The Utah Media Coalition, made up of the state’s largest news organizations, is prepared to go to court to obtain the names of the two Utah County businesses that reportedly flouted coronavirus restrictions and created hotspots of the virus.
But the coalition’s attorney said in a letter to county commissioners Monday that it doesn’t have to come to that and called on them to release the information without a public records fight.
In a time of “struggle and uncertainty,” the letter said, “there may be better and more constructive ways for all of us to spend our valuable time and energy than in litigation. For that reason, we earnestly ask you to reconsider the county’s position on this issue and to stop protecting the businesses who did so little to help — and possibly to hurt — all of the rest of us.”
Utah County Commission Chairman Tanner Ainge did not immediately respond to a request for comment on the letter Monday afternoon.
Earlier this month, Utah County leaders called for compliance with coronavirus recommendations after they said two companies in the area had ignored guidelines and required employees with a confirmed COVID-19 diagnosis to still report to work.
Together, those companies were responsible for 68 cases. At one of the businesses, 48% of employees tested positive for the virus.
The county commissioners criticized the businesses in question for “putting employees, their families and ultimately the health of the community at risk.”
But the county and its health department have so far declined to provide any details about the companies and have denied public records requests from The Salt Lake Tribune and the state’s other major media organizations for more information about them.
The county has said that neither of the companies have direct interaction with the general public and argues that releasing the information would violate the private health information of employees.
The Utah Media Coalition argues through its attorney, however, that the county could protect individuals by redacting their names from any documents that show the names of the businesses.
And it points to a line in state code that notes the protections do not apply to one who "willfully or maliciously or with reckless disregard for the welfare of others transmits a communicable or infectious disease.”
“Arguably, that is exactly what the rogue businesses here did,” the letter states.
And despite the county’s assurances that the businesses did not work directly with the public, coalition attorney Michael Patrick O’Brien argues that “no business is isolated from the public.”
“The two involved businesses may not be store fronts or retail operations, but they likely have sales people, purchase supplies, receive/make deliveries, put their products in the stream of commerce, utilize repair/maintenance services, have business visitors, share space and common building/parking areas with others, and interact for business reasons with others,” the letter states.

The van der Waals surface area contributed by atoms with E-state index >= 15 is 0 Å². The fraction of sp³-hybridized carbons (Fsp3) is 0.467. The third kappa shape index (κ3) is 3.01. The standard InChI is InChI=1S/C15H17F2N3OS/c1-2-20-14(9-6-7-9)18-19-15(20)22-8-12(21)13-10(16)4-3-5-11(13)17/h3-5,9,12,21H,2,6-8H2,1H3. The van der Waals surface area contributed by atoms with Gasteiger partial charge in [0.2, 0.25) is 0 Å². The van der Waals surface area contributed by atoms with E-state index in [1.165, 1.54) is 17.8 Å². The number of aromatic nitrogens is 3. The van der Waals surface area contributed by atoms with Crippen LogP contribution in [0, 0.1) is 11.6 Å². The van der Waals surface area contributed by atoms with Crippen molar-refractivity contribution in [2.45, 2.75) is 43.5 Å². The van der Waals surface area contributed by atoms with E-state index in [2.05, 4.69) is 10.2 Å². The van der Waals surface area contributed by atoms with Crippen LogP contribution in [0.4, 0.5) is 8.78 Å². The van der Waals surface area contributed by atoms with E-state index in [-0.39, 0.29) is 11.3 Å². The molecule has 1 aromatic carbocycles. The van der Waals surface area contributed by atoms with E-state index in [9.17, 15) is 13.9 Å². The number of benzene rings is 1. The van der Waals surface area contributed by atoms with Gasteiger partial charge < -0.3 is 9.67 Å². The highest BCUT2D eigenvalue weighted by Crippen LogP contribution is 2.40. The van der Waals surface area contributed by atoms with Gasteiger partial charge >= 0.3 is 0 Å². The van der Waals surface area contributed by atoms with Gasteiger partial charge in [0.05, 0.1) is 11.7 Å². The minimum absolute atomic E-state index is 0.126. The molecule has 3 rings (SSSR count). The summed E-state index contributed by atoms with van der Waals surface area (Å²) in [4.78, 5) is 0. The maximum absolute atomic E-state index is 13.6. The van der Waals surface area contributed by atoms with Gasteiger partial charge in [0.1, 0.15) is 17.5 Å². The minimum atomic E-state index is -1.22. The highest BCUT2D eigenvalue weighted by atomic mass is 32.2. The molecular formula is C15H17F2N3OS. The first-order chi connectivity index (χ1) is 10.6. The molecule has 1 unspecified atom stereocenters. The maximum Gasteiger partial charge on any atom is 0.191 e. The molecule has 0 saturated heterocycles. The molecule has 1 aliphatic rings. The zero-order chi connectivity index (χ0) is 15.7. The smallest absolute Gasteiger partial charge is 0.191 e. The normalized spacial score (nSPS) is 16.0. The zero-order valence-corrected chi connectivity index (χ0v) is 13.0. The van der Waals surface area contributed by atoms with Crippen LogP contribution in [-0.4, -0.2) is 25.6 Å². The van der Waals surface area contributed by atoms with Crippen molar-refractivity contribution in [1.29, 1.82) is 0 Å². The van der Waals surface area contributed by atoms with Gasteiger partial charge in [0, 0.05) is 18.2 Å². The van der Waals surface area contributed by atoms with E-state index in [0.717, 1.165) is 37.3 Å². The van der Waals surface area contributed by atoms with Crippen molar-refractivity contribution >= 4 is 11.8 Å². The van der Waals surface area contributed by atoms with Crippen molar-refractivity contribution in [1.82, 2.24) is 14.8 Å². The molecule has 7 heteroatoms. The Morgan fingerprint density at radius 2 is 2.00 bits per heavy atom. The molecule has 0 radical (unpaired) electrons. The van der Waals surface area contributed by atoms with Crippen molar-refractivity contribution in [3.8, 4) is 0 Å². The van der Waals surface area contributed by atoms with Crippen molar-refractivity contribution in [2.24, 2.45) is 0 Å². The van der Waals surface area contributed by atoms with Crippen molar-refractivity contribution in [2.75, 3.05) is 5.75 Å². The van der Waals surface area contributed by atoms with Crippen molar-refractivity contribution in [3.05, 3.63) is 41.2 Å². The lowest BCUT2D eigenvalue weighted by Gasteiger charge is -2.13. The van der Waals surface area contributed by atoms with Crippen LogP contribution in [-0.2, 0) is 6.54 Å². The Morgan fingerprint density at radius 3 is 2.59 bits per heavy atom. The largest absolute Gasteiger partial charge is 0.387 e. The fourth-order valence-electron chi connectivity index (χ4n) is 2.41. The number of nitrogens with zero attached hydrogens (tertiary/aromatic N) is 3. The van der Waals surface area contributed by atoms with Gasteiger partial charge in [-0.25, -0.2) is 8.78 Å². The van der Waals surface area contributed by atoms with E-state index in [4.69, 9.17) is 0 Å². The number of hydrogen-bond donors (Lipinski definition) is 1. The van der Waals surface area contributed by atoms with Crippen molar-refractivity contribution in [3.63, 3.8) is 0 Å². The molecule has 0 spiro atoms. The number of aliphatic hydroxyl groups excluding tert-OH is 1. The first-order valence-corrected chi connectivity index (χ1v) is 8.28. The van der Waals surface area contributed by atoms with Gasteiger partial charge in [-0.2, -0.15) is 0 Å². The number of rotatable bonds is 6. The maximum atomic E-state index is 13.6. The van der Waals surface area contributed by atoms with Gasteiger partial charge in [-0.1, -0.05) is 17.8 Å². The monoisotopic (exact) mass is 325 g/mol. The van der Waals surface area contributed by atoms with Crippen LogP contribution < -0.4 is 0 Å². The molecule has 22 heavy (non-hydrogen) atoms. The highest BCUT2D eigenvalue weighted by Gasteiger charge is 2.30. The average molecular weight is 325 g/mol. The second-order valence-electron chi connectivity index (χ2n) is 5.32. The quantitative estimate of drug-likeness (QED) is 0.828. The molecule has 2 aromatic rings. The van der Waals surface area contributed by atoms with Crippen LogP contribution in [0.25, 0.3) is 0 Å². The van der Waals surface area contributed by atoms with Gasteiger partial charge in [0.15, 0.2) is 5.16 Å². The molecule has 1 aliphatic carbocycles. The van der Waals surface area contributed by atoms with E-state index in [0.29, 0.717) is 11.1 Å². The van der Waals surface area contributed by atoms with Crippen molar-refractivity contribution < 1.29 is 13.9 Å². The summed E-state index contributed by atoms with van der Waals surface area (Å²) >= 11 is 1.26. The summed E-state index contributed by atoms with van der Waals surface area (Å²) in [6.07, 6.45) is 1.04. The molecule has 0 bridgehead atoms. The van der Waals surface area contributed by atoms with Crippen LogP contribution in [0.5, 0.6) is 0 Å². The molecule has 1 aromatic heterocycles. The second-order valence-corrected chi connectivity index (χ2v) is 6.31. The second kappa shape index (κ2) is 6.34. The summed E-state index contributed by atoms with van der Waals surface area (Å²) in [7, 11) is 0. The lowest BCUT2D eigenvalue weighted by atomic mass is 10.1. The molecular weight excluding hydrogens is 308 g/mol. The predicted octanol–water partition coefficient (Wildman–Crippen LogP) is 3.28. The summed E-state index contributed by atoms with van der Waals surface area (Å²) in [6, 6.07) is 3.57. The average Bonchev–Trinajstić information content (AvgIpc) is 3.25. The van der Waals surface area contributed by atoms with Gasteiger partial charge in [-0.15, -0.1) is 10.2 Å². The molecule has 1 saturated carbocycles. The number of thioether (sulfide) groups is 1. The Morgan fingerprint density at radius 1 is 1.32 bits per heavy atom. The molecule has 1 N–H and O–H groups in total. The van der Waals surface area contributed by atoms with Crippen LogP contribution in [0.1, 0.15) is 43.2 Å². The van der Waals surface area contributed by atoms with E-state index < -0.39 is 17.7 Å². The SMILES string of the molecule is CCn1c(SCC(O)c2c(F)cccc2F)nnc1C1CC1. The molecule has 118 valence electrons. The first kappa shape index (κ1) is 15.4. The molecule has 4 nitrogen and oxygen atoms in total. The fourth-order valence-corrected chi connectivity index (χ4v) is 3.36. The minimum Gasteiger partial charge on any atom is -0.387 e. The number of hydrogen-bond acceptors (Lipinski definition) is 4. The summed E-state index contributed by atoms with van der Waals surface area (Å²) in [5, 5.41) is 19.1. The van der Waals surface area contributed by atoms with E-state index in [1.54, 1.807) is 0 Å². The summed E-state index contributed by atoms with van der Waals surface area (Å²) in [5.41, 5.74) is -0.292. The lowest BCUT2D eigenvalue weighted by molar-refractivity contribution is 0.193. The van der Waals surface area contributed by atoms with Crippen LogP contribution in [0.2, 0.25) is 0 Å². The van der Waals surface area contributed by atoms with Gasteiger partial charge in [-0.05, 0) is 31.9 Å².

“The employees of these businesses dine, shop, go home, go to church, visit with family and friends, get their hair cut, and interact with others in countless other ways,” it continues. “The actions of these businesses have put hundreds of persons at risk at a time when we are all called upon to protect ourselves and others from this highly contagious disease.”
In lieu of information about the businesses, the letter argues, it becomes much more difficult for residents who have potentially had interactions with the businesses and their employees to take appropriate steps to protect themselves.
Companies that imperil public health are routinely identified to the public — such as when restaurants and food manufacturers violate health codes, when businesses and individuals engage in fraud, or when companies use poor safety practices that put employees or the public at risk, the letter states.
It’s “not so they can be shamed,” the coalition’s letter argues, “but so the members of the public can take appropriate steps to protect themselves.”
The Tribune has appealed the county’s initial denial of its public records request to Ainge, the chief administrative officer over appeals. From there, an appeal could go before the State Records Committee and finally, depending on the outcome, to district court, though most appeals don’t make it that far.